Stiller’s ‘Tropic Thunder’ blends comedy and action
By Christy Lemire
Stiller stars as an action hero gunning for his last shot at the spotlight.
“Tropic Thunder,” Ben Stiller’s extravaganza of a Hollywood satire, couldn’t be any more “inside-baseball” if it contained references to the infield fly rule and Rule 5 draft picks.
This movie-within-a-movie is certainly his most ambitious production as a director, and it contains some of the biggest belly laughs of his career. But although it blends comedy and action sequences far more skillfully and seamlessly than this summer’s “Pineapple Express,” which shifted from one genre to the other, the endeavor winds up feeling overwrought and repetitive.
Stiller produced and co-wrote the script and stars as Tugg Speedman, an increasingly irrelevant action hero who now leads the ensemble cast of the Vietnam War epic “Tropic Thunder.” Tugg’s previous attempt at being taken seriously, the critical disaster “Simple Jack,” found him playing a slow-witted farm hand; “Tropic Thunder” may be his last shot at redemption.
When Tugg and his equally pampered cast mates turn out to be too distracted to commit to the production, and costs start spiraling out of control, the overwhelmed first-time director (Steve Coogan) leads them into the jungle to bond and fend for themselves. But what they think is a carefully crafted exercise in make-believe turns out to be all too real when they run into a heroin manufacturing operation led by a cigar-chomping, preadolescent drug lord (Brandon Soo Hoo, who’s fierce at just 12).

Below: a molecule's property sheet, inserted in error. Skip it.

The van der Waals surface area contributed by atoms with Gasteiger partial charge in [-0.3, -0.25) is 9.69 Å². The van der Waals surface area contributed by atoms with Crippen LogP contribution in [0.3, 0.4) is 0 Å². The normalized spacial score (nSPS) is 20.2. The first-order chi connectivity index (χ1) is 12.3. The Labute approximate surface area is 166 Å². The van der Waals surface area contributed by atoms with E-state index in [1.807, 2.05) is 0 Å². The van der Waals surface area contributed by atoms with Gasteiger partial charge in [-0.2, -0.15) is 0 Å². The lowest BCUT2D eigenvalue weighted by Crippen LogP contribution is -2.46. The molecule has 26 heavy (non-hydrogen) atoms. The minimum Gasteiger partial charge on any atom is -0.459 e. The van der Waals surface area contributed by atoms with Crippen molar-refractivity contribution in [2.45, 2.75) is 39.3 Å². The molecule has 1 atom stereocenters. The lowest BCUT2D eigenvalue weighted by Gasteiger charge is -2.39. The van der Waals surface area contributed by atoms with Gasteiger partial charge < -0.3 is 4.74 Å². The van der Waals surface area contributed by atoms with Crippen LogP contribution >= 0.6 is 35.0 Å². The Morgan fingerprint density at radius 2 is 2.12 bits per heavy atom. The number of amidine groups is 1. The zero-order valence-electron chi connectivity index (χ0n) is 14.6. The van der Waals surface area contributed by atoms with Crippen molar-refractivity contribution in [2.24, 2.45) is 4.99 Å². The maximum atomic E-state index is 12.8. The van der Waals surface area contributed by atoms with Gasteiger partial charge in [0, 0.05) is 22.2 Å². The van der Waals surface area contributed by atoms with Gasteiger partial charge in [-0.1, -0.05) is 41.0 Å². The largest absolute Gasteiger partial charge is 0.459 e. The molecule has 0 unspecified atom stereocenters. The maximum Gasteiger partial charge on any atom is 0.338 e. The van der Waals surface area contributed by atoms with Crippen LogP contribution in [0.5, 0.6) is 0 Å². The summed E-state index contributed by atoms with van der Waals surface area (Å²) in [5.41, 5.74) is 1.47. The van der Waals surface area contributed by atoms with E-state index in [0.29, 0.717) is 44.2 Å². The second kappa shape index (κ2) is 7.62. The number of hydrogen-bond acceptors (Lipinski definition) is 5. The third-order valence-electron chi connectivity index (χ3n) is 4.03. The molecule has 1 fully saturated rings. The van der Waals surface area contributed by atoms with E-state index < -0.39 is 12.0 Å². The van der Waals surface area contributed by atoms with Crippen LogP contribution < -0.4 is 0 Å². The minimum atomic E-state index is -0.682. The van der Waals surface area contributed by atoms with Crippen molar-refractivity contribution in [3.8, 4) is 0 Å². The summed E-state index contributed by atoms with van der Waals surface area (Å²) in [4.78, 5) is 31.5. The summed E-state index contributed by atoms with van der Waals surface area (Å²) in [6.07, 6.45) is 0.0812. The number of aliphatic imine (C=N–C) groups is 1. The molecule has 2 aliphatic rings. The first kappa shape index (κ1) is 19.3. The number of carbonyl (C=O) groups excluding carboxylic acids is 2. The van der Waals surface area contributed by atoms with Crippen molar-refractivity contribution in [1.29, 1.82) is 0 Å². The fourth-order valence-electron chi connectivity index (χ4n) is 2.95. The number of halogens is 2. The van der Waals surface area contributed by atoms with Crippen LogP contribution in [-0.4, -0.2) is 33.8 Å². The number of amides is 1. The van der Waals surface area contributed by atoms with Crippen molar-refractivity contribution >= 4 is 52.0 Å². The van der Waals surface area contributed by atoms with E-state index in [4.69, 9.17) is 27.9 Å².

Jack Black is typically manic and a bit one-note as Jeff Portnoy, the drug-addicted comic star of the flatulent “Fatties” franchise. (Think “Klumps,” only more obnoxious, if that’s possible.) But it’s Robert Downey Jr. who takes the humor to a daring, inspired level with his hilarious turn as Kirk Lazarus, an Academy Award-winning Australian actor who’s so method-y, he undergoes skin-pigmentation surgery to play a black soldier.
Though this probably sounds tasteless and potentially offensive, a couple of factors make it work. First, of course, there’s Downey himself, who’s intelligent enough to bring nuanced bravado and even some surprising sympathy to the role. (He also delivers the film’s funniest and most insightful speech about the strategy it takes to play mentally impaired characters.) And considering Downey’s propensity for digging deep for his own roles, including his Oscar-nominated performance in “Chaplin,” it’s a cute, sly in-joke to have him poke fun at himself in this regard.
Second, there’s Brandon T. Jackson as rapper-turned-actor Alpa Chino (say the name out loud to yourself), who is black and who calls Kirk out for the ridiculousness of co-opting his culture. They all end up trekking through the marshy wild together, bickering and steadily unraveling, along with scrawny first-timer Kevin Sandusky (Jay Baruchel), who’s just happy to have a gig. Nick Nolte is a perfect casting choice to play the grizzled vet whose rescue memoir is the basis for “Tropic Thunder,” with Danny McBride getting some goofy laughs as the film’s mulleted explosives expert.
Meanwhile, back in Los Angeles, studio chief Lee Grossman (Tom Cruise) barks orders and gets off on the power he wields even in this time of crisis. Cruise’s supporting performance has its wondrously freaky moments, but it’s not nearly as hysterical (or career-altering) as the early hype would suggest. Hollywood insiders will scream in recognition at this portly, profane volcano of a man, but mainstream audiences will probably just chuckle here and there — and that’s true of many of the gags in “Tropic Thunder.”